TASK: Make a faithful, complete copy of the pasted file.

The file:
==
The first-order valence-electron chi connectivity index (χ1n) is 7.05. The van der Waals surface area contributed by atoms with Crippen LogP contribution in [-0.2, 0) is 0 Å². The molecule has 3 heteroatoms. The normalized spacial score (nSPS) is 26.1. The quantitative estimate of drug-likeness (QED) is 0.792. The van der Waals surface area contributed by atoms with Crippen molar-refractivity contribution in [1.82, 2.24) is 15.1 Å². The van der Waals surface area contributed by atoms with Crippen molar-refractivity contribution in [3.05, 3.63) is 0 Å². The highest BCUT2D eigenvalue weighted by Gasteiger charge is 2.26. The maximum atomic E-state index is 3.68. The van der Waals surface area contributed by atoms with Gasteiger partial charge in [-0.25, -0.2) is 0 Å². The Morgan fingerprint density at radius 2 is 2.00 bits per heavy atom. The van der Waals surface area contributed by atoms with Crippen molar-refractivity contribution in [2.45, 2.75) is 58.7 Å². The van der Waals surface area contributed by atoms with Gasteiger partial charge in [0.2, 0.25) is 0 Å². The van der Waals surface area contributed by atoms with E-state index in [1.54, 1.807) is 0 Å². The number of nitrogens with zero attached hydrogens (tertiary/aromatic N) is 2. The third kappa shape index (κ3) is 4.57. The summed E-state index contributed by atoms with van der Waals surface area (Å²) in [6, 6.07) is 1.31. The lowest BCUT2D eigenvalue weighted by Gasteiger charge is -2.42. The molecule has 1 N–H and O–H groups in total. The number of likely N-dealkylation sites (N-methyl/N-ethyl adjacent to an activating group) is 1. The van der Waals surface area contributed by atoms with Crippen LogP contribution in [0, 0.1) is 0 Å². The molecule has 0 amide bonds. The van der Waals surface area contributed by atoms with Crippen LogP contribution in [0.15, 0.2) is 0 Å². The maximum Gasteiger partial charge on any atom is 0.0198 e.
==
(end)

The first-order valence-electron chi connectivity index (χ1n) is 7.05. The van der Waals surface area contributed by atoms with Crippen LogP contribution in [-0.2, 0) is 0 Å². The molecule has 3 heteroatoms. The normalized spacial score (nSPS) is 26.1. The quantitative estimate of drug-likeness (QED) is 0.792. The van der Waals surface area contributed by atoms with Crippen molar-refractivity contribution in [1.82, 2.24) is 15.1 Å². The van der Waals surface area contributed by atoms with Crippen molar-refractivity contribution in [3.05, 3.63) is 0 Å². The highest BCUT2D eigenvalue weighted by Gasteiger charge is 2.26. The maximum atomic E-state index is 3.68. The van der Waals surface area contributed by atoms with Gasteiger partial charge in [-0.25, -0.2) is 0 Å². The Morgan fingerprint density at radius 2 is 2.00 bits per heavy atom. The van der Waals surface area contributed by atoms with Crippen molar-refractivity contribution in [2.45, 2.75) is 58.7 Å². The van der Waals surface area contributed by atoms with Gasteiger partial charge in [0.2, 0.25) is 0 Å². The van der Waals surface area contributed by atoms with E-state index in [1.54, 1.807) is 0 Å². The number of nitrogens with zero attached hydrogens (tertiary/aromatic N) is 2. The third kappa shape index (κ3) is 4.57. The summed E-state index contributed by atoms with van der Waals surface area (Å²) in [6, 6.07) is 1.31. The lowest BCUT2D eigenvalue weighted by Gasteiger charge is -2.42. The molecule has 1 N–H and O–H groups in total. The number of likely N-dealkylation sites (N-methyl/N-ethyl adjacent to an activating group) is 1. The van der Waals surface area contributed by atoms with Crippen LogP contribution in [0, 0.1) is 0 Å². The molecule has 0 amide bonds. The van der Waals surface area contributed by atoms with Crippen LogP contribution in [0.15, 0.2) is 0 Å². The maximum Gasteiger partial charge on any atom is 0.0198 e.